That task doesn’t directly trigger a scene change & conversation because I’m not running one tree but potentially a dozen trees when an action is performed.
Now you’re right that the task could look to see if a previous version of that task has already been queued and failed there. But that makes it a first-come, first-served approach, and the author doesn’t have a way of saying, “this actor is more important than that actor.” (I don’t think that approach can work because it will always be context specific).
I could add a “speech priority” attribute to the task so that one task will win out, but if the last task has the highest priority… well, other tasks will have already succeeded when they shouldn’t have.
Perhaps I could run all the behaviour trees in parallel and specific tasks can block waiting for all other tasks of the same type to have completed, and only one can succeed, and the rest fail. That feels like a recipe for deadlocks and painful debugging sessions.
It’s messy, and I haven’t thought of a clean solution.
I feel that tying this to plot & plot clocks while making the author structure things a little differently could end up being more straightforward in the end.
NPCs can do different things, but you can represent them as large-scale branches in the big tree. Patrollers take this branch until they sight the player. Rabbits have a whole other branch involve looking for lettuces.
The point, as Matt implies, is that you’re really answering exactly one question: what does this NPC do right now? One tree can handle that.
Breaking it up (actor, location, faction, time-of-day?) sounds tempting to me because I’m used to I7! But it’s tricky all right. I7 groups distinct rules into rulebooks, and the only question is what order to check them in. (And that’s already fraught.) Grouping distinct micro-trees into… what? A big composite tree? Interesting problem. Which I don’t have a solution for. :)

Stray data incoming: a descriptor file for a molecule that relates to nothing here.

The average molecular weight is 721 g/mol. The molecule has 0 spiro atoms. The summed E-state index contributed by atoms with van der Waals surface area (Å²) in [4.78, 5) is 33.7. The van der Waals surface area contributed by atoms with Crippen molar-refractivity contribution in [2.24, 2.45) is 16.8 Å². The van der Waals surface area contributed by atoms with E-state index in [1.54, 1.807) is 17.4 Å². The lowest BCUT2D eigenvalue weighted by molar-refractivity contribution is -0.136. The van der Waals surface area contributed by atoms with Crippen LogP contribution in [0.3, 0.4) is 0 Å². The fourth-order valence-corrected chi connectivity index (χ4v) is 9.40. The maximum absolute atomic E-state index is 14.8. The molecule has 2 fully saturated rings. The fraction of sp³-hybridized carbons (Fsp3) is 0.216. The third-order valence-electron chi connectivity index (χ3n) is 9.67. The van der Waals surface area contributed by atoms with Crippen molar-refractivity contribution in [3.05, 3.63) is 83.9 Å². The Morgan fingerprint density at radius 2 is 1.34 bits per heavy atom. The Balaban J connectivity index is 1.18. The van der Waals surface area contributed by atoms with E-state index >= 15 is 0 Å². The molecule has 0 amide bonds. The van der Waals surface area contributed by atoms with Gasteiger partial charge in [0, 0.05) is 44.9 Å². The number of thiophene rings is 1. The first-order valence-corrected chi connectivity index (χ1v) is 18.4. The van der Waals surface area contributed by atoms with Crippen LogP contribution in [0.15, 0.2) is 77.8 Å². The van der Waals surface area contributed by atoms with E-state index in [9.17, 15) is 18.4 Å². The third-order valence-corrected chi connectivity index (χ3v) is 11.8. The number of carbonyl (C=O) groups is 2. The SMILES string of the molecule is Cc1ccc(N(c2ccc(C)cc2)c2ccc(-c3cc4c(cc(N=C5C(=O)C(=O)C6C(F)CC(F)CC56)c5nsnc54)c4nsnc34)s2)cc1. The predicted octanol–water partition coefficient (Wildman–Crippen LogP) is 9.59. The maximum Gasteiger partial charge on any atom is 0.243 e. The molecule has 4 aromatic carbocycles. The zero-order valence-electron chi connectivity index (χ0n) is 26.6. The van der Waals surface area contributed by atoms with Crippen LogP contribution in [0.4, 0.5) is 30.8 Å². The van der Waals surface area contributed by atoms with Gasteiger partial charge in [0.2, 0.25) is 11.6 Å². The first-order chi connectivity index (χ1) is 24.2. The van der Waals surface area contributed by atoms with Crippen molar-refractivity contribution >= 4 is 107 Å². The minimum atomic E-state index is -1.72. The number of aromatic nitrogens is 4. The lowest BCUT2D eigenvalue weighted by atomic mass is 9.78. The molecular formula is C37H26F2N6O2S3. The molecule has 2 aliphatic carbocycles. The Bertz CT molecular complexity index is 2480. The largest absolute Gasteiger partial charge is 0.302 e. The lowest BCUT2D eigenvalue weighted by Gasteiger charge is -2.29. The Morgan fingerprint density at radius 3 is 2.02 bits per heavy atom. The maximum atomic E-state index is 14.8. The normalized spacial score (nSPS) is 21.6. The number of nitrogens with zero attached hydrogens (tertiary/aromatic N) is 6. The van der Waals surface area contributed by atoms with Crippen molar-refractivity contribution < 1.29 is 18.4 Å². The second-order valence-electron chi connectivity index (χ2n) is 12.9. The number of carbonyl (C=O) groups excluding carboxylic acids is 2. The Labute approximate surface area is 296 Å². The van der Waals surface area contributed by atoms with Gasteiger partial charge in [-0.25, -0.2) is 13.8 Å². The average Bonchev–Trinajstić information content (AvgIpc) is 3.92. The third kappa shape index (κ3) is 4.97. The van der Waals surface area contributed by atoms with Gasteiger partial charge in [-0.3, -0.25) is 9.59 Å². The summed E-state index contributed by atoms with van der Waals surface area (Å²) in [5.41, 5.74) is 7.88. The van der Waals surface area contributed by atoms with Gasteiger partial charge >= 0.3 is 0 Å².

While working on Rez, I came across the RPG “Blades in the Dark” by John Harper. I haven’t played Blades, although I have read the rulebook several times. Something cool it introduces is “progress clocks”:
“Sneaking into the Bluecoat Watch Tower? Make a clock to track the alert level of the patrolling guards. When the PCs suffer consequences from partial successes or missed rolls, fill in segments of the clock until the alarm is raised.”
There are all different kinds of progress clocks that can be operating at the same time in a Blades game.
So I have borrowed them, and Rez has a @plot element to define a plot with a clock and, crucially, a priority, i.e. one plot can be more important than another.
So what I am thinking is that narratively an NPC engaging with a player to initiate dialogue (rather than a player initiating dialogue with an NPC) must be part of advancing a plot. So the behaviour tree task advances the plot and potentially triggers dialogue.
We can use the plot priority to queue the encounters if two plots have advanced in this way in the same “tick”.
I’m still playing with it in my mind. But by gating this kind of thing through a plot, I think (I mean, I hope) it keeps it simple for the author to reason about why things are happening (including later on when they have forgotten everything!).
I’m just looking at it now on Steam. Interesting that they even call out these mechanisms on the store page. I guess I should give this one a go and see how they implement things. Thanks for the pointer.
There’s also…I’ve been hesitating to mention it since it’s a little distinct from behavior trees, but there has been a bunch of work in things like HTN (Hierarchical Task Network) planners and such in the narrative space: in particular Ian Horswill’s Step language can handle most things in the “tree-search with backtracking and unification” family. Max Kreminski’s page might also be interesting to you (maybe starting with the papers about StoryAssembler or Felt)?